For whatever reason, some companies manage to garner a sort of "cult" following. It's usually a result of high-quality products time and time again. ASUS happens to be one of those companies in the motherboard industry. Interestingly, we learned from our recent trip to Taiwan that competing manufacturers seem to look up to ASUS as the benchmark to strive for. So obviously they're doing something right and we tend to agree based on our experience with ASUS boards dating back to the T2P4, one of the first motherboards to support the 83MHz FSB speed.
With Intel's recent introduction of the i815 and i815E chipsets, it seems that we finally have a decent replacement for the venerable i440BX. The ASUS version is known as the CUSL2 and we've been trying to get a hold of one ever since it was announced at Computex 2000. A board finally arrived in the lab and we've scrutinized every detail to find out if ASUS is able to garner a second AnandTech Editor's Choice Award in the 133 MHz arena.
66 / 100 / 133 / 166 / 203 / 205 / 210 / 216
67 - 97 (in 1 MHz increments)
102 - 132 (in 1 MHz increments)
135 - 200 (in 1 MHz increments)
(increase by up to 0.30V in 0.05V increments)
3 168-pin DIMM Slots
1 AGP Pro 50 Slot
6 PCI Slots (6 Full Length)
2 CNR Slots (2 Shared)
0 ISA Slots
Cirrus Logic CrystalClearSoundFusion CS4299 AC'97
Award Medallion BIOS 6.00
ASUS always seems to have some of the most innovative motherboards, and the CUSL2 is no exception, featuring by far one of the strangest looking innovations we've ever seen at AnandTech. It comes as a result of the 6/1/2/0 (PCI/AGP/CNR/ISA) expansion slot configuration. The key to making this configuration possible is the two PCI/CNR shared slots, but in order for ASUS to accomplish that, they had to come up with "new" PCI and CNR slots that are actually thinner than normal slots so that everything can physically fit on the PCB. Although the slots do look a bit odd, rest assured that they accept standard PCI and CNR cards.
But the question remains - why would you need two CNR slots? Well, it does add some flexibility to the CUSL2, allowing users to add first a modem riser and later a network riser or any combination of two devices, rather than being forced to buy the appropriate riser with everything they want all at once.
Thanks to the 82815 Graphics Memory Controller Hub (GMCH) if the i815E, we finally have official support for the 133 MHz FSB and PC133 SDRAM from Intel. Three DIMM slots cover memory expansion possibilities of the CUSL2. While the 82815 officially only supports 2 PC133 DIMM's, the CUSL2 had no problem running 3 DIMM's in PC133 mode. The 512MB total memory limit of the 82815 is still in effect, however. While many AnandTech readers probably won't make use of it, the 82815 also features integrated i752-based 3D graphics. Fortunately, it also offers an AGP 4X slot for higher performance systems or future expansion. In the case of the CUSL2, it's actually an AGP Pro 50 slot as we've seen from ASUS on many of their recent boards. Unlike the i810 chipset, the optional display cache is not included on the motherboard, but can be added via a Graphics Performance Accelerator (GPA) card that sits in the AGP slot, but it's still the same old display cache from the i810.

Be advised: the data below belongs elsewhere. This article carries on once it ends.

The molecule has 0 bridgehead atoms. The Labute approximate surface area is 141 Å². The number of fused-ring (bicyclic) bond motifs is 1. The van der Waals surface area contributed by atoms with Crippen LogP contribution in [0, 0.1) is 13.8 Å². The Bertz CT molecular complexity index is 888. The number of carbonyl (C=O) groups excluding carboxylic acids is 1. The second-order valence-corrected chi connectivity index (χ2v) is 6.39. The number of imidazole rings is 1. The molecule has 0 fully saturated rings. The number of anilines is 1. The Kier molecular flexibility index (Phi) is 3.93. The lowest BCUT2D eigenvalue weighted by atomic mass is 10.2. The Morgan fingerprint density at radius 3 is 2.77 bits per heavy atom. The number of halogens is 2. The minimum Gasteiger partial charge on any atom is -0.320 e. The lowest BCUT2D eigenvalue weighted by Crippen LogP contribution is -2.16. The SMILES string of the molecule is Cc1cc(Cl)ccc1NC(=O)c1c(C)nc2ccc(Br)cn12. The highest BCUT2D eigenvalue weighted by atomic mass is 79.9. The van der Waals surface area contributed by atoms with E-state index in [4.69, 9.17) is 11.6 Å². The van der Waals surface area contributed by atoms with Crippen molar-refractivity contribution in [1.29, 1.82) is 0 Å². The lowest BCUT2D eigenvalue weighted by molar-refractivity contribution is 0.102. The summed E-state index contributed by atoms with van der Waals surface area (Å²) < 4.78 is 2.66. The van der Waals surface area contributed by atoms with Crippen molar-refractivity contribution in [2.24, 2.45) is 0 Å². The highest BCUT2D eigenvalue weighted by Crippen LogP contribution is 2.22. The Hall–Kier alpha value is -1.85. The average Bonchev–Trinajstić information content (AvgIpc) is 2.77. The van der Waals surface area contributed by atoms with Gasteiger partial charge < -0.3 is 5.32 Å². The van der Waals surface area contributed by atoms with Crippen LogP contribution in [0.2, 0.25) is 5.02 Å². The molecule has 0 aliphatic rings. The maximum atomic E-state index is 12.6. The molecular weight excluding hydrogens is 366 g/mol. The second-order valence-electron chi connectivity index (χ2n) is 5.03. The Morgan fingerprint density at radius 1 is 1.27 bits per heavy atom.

In line with the fact that the CUSL2 is a top of the line board is the inclusion of the 82801BA I/O Controller Hub 2 (ICH2), which is what differentiates the i815E from the regular i815 chipset. Compared to ICH1, ICH2 adds support for Ultra ATA/100, a second USB controller, and an integrated Intel 82559 network controller. Of course ICH2 also includes everything that ICH1 featured, such as support for 6 bus mastering PCI slots and AC'97 host-based audio. ICH2 is connected to the GMCH by Intel's 266 MB/s Accelerated Hub Architecture (AHA), just like the original ICH. The USB controller is also still USB 1.1 - we'll have to wait a bit longer before we see USB 2.0. The AC'97 audio is upgraded to support up to 6 channels of audio, although anyone serious about their sound will want to get a true hardware based PCI solution. Although our sample didn't include the AC'97 CODEC, ASUS uses the Cirrus Logic CrystalClearSoundFusion CS4299 to handle those duties.
As we showed in our Ultra ATA/66 vs. Ultra ATA/33 Comparison, Ultra ATA/66 is just beginning to show a performance improvement over Ultra ATA/33, so it will probably be a while before we see the benefits of Ultra ATA/100. ASUS didn't seem to think the 4 USB ports provided by ICH2's 2 USB controllers were enough, so they threw in an optional Alcor Micro AU9254 USB Hub that brings the total USB count up to 7. It's basically a single chip generic USB hub so there are no drivers to worry about and it should work under any OS that supports USB. Unlike many manufacturers, ASUS actually includes the necessary header to take advantage of additional USB ports. Unfortunately, the header ASUS includes only supports 3 additional ports, so two still remain unused. The integrated 82559 network controller supports 10MBps Home PNA 2.0 or 10/100 Ethernet depending on the CNR card that is plugged in.